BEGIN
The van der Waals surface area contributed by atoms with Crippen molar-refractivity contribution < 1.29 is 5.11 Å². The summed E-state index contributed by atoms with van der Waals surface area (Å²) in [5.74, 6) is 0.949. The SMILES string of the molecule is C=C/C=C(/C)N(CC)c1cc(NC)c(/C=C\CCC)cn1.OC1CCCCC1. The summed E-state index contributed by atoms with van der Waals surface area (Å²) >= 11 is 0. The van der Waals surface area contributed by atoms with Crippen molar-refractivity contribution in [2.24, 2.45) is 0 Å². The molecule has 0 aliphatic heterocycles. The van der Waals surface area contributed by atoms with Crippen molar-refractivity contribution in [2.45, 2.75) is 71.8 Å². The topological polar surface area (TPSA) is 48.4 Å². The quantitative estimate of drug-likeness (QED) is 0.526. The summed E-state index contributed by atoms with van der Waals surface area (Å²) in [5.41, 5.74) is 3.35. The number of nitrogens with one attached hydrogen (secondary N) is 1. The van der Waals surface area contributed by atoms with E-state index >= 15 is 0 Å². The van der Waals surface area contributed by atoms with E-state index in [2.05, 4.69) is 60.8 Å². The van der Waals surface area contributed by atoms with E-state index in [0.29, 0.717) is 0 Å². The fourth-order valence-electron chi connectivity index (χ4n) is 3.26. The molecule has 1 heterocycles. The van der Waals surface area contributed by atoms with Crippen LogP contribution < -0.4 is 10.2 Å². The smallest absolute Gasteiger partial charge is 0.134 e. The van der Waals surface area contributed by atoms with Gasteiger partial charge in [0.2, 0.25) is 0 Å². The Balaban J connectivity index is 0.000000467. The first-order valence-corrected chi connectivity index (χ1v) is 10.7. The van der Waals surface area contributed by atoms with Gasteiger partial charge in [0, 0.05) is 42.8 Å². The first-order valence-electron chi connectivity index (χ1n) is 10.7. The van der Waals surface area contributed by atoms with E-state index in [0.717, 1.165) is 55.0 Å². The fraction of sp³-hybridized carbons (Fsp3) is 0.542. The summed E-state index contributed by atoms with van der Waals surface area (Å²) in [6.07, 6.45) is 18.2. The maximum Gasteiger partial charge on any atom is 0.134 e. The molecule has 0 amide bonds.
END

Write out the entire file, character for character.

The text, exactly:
The van der Waals surface area contributed by atoms with Crippen molar-refractivity contribution < 1.29 is 5.11 Å². The summed E-state index contributed by atoms with van der Waals surface area (Å²) in [5.74, 6) is 0.949. The SMILES string of the molecule is C=C/C=C(/C)N(CC)c1cc(NC)c(/C=C\CCC)cn1.OC1CCCCC1. The summed E-state index contributed by atoms with van der Waals surface area (Å²) >= 11 is 0. The van der Waals surface area contributed by atoms with Crippen molar-refractivity contribution in [2.24, 2.45) is 0 Å². The molecule has 0 aliphatic heterocycles. The van der Waals surface area contributed by atoms with Crippen molar-refractivity contribution in [2.45, 2.75) is 71.8 Å². The topological polar surface area (TPSA) is 48.4 Å². The quantitative estimate of drug-likeness (QED) is 0.526. The summed E-state index contributed by atoms with van der Waals surface area (Å²) in [5.41, 5.74) is 3.35. The number of nitrogens with one attached hydrogen (secondary N) is 1. The van der Waals surface area contributed by atoms with E-state index >= 15 is 0 Å². The van der Waals surface area contributed by atoms with E-state index in [2.05, 4.69) is 60.8 Å². The van der Waals surface area contributed by atoms with E-state index in [0.29, 0.717) is 0 Å². The fourth-order valence-electron chi connectivity index (χ4n) is 3.26. The molecule has 1 heterocycles. The van der Waals surface area contributed by atoms with Crippen LogP contribution < -0.4 is 10.2 Å². The smallest absolute Gasteiger partial charge is 0.134 e. The van der Waals surface area contributed by atoms with Gasteiger partial charge in [0.2, 0.25) is 0 Å². The Balaban J connectivity index is 0.000000467. The first-order valence-corrected chi connectivity index (χ1v) is 10.7. The van der Waals surface area contributed by atoms with Gasteiger partial charge in [0, 0.05) is 42.8 Å². The first-order valence-electron chi connectivity index (χ1n) is 10.7. The van der Waals surface area contributed by atoms with E-state index in [0.717, 1.165) is 55.0 Å². The fraction of sp³-hybridized carbons (Fsp3) is 0.542. The summed E-state index contributed by atoms with van der Waals surface area (Å²) in [6.07, 6.45) is 18.2. The maximum Gasteiger partial charge on any atom is 0.134 e. The molecule has 0 amide bonds.